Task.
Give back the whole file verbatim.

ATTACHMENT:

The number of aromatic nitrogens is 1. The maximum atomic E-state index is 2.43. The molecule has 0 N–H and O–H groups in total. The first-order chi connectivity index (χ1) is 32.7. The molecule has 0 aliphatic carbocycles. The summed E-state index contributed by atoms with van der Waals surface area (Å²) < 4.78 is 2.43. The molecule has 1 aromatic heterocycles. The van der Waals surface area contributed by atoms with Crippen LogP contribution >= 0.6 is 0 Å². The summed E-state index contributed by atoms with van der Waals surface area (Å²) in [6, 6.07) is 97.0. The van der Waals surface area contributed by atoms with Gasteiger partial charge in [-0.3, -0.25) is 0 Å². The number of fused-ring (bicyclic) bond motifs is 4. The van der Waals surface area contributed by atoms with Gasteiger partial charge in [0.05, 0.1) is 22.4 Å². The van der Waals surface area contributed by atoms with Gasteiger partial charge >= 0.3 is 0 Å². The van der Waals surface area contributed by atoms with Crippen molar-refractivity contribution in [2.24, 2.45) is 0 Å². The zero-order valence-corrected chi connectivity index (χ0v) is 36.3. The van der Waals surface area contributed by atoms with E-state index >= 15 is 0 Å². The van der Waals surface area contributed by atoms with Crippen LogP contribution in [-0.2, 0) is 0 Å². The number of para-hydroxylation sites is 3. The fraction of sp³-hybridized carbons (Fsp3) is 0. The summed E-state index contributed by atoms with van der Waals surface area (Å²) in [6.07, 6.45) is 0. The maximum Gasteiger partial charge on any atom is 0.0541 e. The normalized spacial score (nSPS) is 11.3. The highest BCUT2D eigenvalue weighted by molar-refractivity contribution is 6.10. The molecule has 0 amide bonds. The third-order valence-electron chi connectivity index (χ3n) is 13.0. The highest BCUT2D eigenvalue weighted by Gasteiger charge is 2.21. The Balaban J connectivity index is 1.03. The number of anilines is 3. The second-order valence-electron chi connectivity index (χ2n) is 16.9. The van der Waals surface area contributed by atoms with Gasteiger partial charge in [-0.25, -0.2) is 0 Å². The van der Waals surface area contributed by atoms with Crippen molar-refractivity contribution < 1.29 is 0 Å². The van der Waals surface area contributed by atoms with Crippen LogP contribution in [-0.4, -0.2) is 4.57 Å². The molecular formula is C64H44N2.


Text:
The number of aromatic nitrogens is 1. The maximum atomic E-state index is 2.43. The molecule has 0 N–H and O–H groups in total. The first-order chi connectivity index (χ1) is 32.7. The molecule has 0 aliphatic carbocycles. The summed E-state index contributed by atoms with van der Waals surface area (Å²) < 4.78 is 2.43. The molecule has 1 aromatic heterocycles. The van der Waals surface area contributed by atoms with Crippen LogP contribution >= 0.6 is 0 Å². The summed E-state index contributed by atoms with van der Waals surface area (Å²) in [6, 6.07) is 97.0. The van der Waals surface area contributed by atoms with Gasteiger partial charge in [-0.3, -0.25) is 0 Å². The number of fused-ring (bicyclic) bond motifs is 4. The van der Waals surface area contributed by atoms with Gasteiger partial charge in [0.05, 0.1) is 22.4 Å². The van der Waals surface area contributed by atoms with Gasteiger partial charge >= 0.3 is 0 Å². The van der Waals surface area contributed by atoms with Crippen molar-refractivity contribution in [2.24, 2.45) is 0 Å². The zero-order valence-corrected chi connectivity index (χ0v) is 36.3. The van der Waals surface area contributed by atoms with E-state index >= 15 is 0 Å². The van der Waals surface area contributed by atoms with Crippen LogP contribution in [-0.2, 0) is 0 Å². The number of para-hydroxylation sites is 3. The fraction of sp³-hybridized carbons (Fsp3) is 0. The summed E-state index contributed by atoms with van der Waals surface area (Å²) in [6.07, 6.45) is 0. The maximum Gasteiger partial charge on any atom is 0.0541 e. The normalized spacial score (nSPS) is 11.3. The highest BCUT2D eigenvalue weighted by molar-refractivity contribution is 6.10. The molecule has 0 amide bonds. The third-order valence-electron chi connectivity index (χ3n) is 13.0. The highest BCUT2D eigenvalue weighted by Gasteiger charge is 2.21. The Balaban J connectivity index is 1.03. The number of anilines is 3. The second-order valence-electron chi connectivity index (χ2n) is 16.9. The van der Waals surface area contributed by atoms with Gasteiger partial charge in [-0.25, -0.2) is 0 Å². The van der Waals surface area contributed by atoms with Crippen molar-refractivity contribution < 1.29 is 0 Å². The van der Waals surface area contributed by atoms with Crippen LogP contribution in [-0.4, -0.2) is 4.57 Å². The molecular formula is C64H44N2.